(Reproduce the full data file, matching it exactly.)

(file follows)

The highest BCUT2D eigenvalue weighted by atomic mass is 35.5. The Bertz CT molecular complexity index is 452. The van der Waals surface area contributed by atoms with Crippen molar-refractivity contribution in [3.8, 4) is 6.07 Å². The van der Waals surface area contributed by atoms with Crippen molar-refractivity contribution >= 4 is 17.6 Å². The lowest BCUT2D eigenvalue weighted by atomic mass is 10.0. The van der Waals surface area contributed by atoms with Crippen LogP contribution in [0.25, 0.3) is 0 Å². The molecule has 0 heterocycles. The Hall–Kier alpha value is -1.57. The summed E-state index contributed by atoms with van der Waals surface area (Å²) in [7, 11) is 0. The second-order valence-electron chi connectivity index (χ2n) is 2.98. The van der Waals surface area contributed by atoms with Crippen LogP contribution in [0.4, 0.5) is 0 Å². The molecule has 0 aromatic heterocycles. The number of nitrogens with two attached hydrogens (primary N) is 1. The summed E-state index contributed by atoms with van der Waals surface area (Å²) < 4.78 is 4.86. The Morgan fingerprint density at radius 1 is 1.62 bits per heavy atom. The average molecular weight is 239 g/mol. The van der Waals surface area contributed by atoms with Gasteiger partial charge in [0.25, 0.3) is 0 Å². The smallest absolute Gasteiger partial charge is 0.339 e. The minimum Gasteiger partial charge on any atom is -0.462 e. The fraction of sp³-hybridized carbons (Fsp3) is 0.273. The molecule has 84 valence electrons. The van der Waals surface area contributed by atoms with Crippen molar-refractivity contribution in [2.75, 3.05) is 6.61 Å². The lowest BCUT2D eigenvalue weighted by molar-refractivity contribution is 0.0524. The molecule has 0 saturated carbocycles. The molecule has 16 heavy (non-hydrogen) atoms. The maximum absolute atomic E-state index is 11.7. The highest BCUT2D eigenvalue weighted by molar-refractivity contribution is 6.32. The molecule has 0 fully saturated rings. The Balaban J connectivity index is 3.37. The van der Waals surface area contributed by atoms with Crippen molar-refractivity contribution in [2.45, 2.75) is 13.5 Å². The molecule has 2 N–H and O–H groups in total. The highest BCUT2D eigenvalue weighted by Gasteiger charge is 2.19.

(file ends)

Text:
The highest BCUT2D eigenvalue weighted by atomic mass is 35.5. The Bertz CT molecular complexity index is 452. The van der Waals surface area contributed by atoms with Crippen molar-refractivity contribution in [3.8, 4) is 6.07 Å². The van der Waals surface area contributed by atoms with Crippen molar-refractivity contribution >= 4 is 17.6 Å². The lowest BCUT2D eigenvalue weighted by atomic mass is 10.0. The van der Waals surface area contributed by atoms with Crippen LogP contribution in [0.25, 0.3) is 0 Å². The molecule has 0 heterocycles. The Hall–Kier alpha value is -1.57. The summed E-state index contributed by atoms with van der Waals surface area (Å²) in [7, 11) is 0. The second-order valence-electron chi connectivity index (χ2n) is 2.98. The van der Waals surface area contributed by atoms with Crippen LogP contribution in [0.4, 0.5) is 0 Å². The molecule has 0 aromatic heterocycles. The number of nitrogens with two attached hydrogens (primary N) is 1. The summed E-state index contributed by atoms with van der Waals surface area (Å²) < 4.78 is 4.86. The Morgan fingerprint density at radius 1 is 1.62 bits per heavy atom. The average molecular weight is 239 g/mol. The van der Waals surface area contributed by atoms with Gasteiger partial charge in [0.25, 0.3) is 0 Å². The smallest absolute Gasteiger partial charge is 0.339 e. The minimum Gasteiger partial charge on any atom is -0.462 e. The fraction of sp³-hybridized carbons (Fsp3) is 0.273. The molecule has 84 valence electrons. The van der Waals surface area contributed by atoms with Crippen molar-refractivity contribution in [2.75, 3.05) is 6.61 Å². The lowest BCUT2D eigenvalue weighted by molar-refractivity contribution is 0.0524. The molecule has 0 saturated carbocycles. The molecule has 16 heavy (non-hydrogen) atoms. The maximum absolute atomic E-state index is 11.7. The highest BCUT2D eigenvalue weighted by molar-refractivity contribution is 6.32. The molecule has 0 fully saturated rings. The Balaban J connectivity index is 3.37. The van der Waals surface area contributed by atoms with Crippen molar-refractivity contribution in [2.45, 2.75) is 13.5 Å². The molecule has 2 N–H and O–H groups in total. The highest BCUT2D eigenvalue weighted by Gasteiger charge is 2.19.